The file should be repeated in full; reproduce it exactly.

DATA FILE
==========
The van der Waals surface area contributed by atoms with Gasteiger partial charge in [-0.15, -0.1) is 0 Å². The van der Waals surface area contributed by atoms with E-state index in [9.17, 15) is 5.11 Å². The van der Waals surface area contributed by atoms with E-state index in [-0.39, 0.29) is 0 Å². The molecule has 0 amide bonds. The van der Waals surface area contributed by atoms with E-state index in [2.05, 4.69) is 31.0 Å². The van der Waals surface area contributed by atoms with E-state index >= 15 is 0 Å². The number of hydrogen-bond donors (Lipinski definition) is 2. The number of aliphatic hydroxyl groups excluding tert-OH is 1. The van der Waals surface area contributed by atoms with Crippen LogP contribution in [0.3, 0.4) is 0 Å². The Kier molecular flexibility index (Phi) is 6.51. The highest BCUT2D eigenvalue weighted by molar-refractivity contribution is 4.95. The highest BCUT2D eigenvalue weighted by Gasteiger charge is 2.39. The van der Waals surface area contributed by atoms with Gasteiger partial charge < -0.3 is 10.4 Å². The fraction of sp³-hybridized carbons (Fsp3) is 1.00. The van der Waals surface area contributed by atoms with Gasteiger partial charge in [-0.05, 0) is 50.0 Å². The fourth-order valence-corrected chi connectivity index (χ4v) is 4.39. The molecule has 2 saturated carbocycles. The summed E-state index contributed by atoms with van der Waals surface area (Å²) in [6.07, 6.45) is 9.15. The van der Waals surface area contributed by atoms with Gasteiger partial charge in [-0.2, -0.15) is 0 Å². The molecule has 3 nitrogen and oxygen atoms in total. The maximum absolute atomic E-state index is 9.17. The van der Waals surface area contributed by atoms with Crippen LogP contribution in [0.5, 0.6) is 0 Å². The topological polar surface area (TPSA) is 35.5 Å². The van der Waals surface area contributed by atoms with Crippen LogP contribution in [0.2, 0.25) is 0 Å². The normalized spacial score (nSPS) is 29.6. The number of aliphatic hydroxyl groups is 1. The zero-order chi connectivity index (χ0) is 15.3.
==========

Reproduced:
The van der Waals surface area contributed by atoms with Gasteiger partial charge in [-0.15, -0.1) is 0 Å². The van der Waals surface area contributed by atoms with E-state index in [9.17, 15) is 5.11 Å². The van der Waals surface area contributed by atoms with E-state index in [-0.39, 0.29) is 0 Å². The molecule has 0 amide bonds. The van der Waals surface area contributed by atoms with E-state index in [2.05, 4.69) is 31.0 Å². The van der Waals surface area contributed by atoms with E-state index >= 15 is 0 Å². The number of hydrogen-bond donors (Lipinski definition) is 2. The number of aliphatic hydroxyl groups excluding tert-OH is 1. The van der Waals surface area contributed by atoms with Crippen LogP contribution in [0.3, 0.4) is 0 Å². The Kier molecular flexibility index (Phi) is 6.51. The highest BCUT2D eigenvalue weighted by molar-refractivity contribution is 4.95. The highest BCUT2D eigenvalue weighted by Gasteiger charge is 2.39. The van der Waals surface area contributed by atoms with Gasteiger partial charge < -0.3 is 10.4 Å². The fraction of sp³-hybridized carbons (Fsp3) is 1.00. The van der Waals surface area contributed by atoms with Gasteiger partial charge in [-0.05, 0) is 50.0 Å². The fourth-order valence-corrected chi connectivity index (χ4v) is 4.39. The molecule has 2 saturated carbocycles. The summed E-state index contributed by atoms with van der Waals surface area (Å²) in [6.07, 6.45) is 9.15. The van der Waals surface area contributed by atoms with Gasteiger partial charge in [-0.2, -0.15) is 0 Å². The molecule has 3 nitrogen and oxygen atoms in total. The maximum absolute atomic E-state index is 9.17. The van der Waals surface area contributed by atoms with Crippen LogP contribution in [0.5, 0.6) is 0 Å². The topological polar surface area (TPSA) is 35.5 Å². The van der Waals surface area contributed by atoms with Crippen LogP contribution in [0.2, 0.25) is 0 Å². The normalized spacial score (nSPS) is 29.6. The number of aliphatic hydroxyl groups is 1. The zero-order chi connectivity index (χ0) is 15.3.